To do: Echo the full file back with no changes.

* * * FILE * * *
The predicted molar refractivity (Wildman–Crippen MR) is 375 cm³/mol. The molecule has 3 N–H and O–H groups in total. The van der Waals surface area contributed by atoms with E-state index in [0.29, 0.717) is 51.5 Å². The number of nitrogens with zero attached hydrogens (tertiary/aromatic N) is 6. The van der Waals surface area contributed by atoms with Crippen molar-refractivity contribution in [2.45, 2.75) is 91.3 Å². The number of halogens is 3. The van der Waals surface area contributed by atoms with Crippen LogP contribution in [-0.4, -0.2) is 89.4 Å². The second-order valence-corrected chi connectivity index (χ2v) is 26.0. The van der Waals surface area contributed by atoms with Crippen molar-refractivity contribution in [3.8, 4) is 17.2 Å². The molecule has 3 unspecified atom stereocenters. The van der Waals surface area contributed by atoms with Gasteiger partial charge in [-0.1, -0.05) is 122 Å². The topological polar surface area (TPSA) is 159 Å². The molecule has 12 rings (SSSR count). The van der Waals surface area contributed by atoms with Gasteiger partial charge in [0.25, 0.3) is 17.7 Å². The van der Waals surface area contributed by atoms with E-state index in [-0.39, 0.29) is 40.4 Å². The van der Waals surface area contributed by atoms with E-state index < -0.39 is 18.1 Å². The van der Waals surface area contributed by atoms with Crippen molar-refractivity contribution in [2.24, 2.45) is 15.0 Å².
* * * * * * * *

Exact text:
The predicted molar refractivity (Wildman–Crippen MR) is 375 cm³/mol. The molecule has 3 N–H and O–H groups in total. The van der Waals surface area contributed by atoms with E-state index in [0.29, 0.717) is 51.5 Å². The number of nitrogens with zero attached hydrogens (tertiary/aromatic N) is 6. The van der Waals surface area contributed by atoms with Crippen molar-refractivity contribution in [2.45, 2.75) is 91.3 Å². The number of halogens is 3. The van der Waals surface area contributed by atoms with Crippen LogP contribution in [-0.4, -0.2) is 89.4 Å². The second-order valence-corrected chi connectivity index (χ2v) is 26.0. The van der Waals surface area contributed by atoms with Crippen molar-refractivity contribution in [3.8, 4) is 17.2 Å². The molecule has 3 unspecified atom stereocenters. The van der Waals surface area contributed by atoms with Gasteiger partial charge in [-0.1, -0.05) is 122 Å². The topological polar surface area (TPSA) is 159 Å². The molecule has 12 rings (SSSR count). The van der Waals surface area contributed by atoms with Gasteiger partial charge in [0.25, 0.3) is 17.7 Å². The van der Waals surface area contributed by atoms with E-state index in [-0.39, 0.29) is 40.4 Å². The van der Waals surface area contributed by atoms with E-state index < -0.39 is 18.1 Å². The van der Waals surface area contributed by atoms with Crippen molar-refractivity contribution in [2.24, 2.45) is 15.0 Å².